From The New York Times:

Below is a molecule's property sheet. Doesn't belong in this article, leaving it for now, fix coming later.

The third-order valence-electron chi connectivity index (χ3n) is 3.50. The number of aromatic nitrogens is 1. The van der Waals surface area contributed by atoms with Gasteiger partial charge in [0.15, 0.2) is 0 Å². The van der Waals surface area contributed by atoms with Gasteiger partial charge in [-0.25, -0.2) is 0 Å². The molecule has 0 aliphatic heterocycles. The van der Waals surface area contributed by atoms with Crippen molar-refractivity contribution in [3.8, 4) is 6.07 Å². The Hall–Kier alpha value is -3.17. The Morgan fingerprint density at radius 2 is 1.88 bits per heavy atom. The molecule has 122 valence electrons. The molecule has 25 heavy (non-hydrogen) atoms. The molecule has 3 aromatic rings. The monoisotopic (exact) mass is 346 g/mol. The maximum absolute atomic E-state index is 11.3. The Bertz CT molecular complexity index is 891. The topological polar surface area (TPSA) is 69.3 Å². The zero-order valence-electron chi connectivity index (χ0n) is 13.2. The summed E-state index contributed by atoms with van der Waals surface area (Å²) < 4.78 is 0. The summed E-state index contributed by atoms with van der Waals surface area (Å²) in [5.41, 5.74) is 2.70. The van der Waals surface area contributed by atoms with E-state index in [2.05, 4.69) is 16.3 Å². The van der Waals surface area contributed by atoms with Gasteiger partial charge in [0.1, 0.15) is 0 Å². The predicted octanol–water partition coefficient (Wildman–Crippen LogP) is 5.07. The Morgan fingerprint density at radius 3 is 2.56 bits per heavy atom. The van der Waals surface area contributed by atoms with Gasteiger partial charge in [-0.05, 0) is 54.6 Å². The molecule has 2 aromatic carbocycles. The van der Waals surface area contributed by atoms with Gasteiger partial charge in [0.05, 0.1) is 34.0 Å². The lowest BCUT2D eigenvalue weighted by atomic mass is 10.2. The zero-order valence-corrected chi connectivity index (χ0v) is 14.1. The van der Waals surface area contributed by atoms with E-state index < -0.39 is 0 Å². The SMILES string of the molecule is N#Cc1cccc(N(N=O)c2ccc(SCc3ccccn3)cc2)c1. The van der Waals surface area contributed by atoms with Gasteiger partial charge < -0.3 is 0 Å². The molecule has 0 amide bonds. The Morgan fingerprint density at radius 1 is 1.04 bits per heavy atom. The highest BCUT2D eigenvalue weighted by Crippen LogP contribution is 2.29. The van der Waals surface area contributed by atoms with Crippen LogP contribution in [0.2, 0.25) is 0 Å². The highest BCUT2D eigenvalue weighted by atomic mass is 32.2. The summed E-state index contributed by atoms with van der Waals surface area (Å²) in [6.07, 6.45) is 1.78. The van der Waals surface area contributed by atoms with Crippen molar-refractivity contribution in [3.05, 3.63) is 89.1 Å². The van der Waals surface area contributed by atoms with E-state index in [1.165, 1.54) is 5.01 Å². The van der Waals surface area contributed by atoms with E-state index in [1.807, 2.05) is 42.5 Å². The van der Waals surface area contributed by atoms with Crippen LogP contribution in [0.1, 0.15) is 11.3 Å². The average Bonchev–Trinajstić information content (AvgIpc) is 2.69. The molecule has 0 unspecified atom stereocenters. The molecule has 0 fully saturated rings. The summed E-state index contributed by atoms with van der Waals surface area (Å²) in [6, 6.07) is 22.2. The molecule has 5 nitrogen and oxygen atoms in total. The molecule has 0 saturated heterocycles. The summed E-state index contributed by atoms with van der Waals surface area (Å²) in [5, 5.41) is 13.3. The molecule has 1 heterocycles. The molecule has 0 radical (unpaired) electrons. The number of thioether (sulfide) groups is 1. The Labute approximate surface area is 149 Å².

A PROFESSOR of obstetrics at an esteemed university explains to Mary Roach his quantum-theory equation to measure the energy lost when the soul departs the body. He wants to test it by putting a live organism in a box with electromagnetic sensors and watching it die. But he can't find collaborators - a predicament Roach has trouble believing. "Most people don't listen nearly as long as you have," the forlorn professor tells her. Roach has endless patience with people whose ideas are most charitably described as unconventional. In "Spook," she sets off on a skeptic's scavenger hunt to find out if there's any scientific way of proving there is life after death, listening to a whole range of people who have doubtless grown used to people's eyes glazing over - or worse. Describing her undertaking as a "giggly, random, utterly earthbound assault on our most ponderous unanswered question," Roach gives all her subjects their due. The guy who says he's determined the weight of a dog's soul. Researchers who interview children claiming to be reincarnated. Mediums who transcribe their conversations with the dead. She takes a "Fundamentals of Mediumship" course in England, and heads out with the International Ghost Hunters Society (14,000 members in 78 countries) to tape-record so-called spirit voices in a national forest in California. Later, ignoring the locals' warnings that a Canadian professor keeps rats and mows his lawn in a three-piece suit, she allows him to lock her in a soundproof chamber and expose her brain to electromagnetic fields in an attempt to pick up ghost "presences" in the atmosphere. "It is interesting," she writes in a perfectly deadpan style, "to come across people who feel that a ghost communicating via a spell-checker is less far-fetched than a software glitch."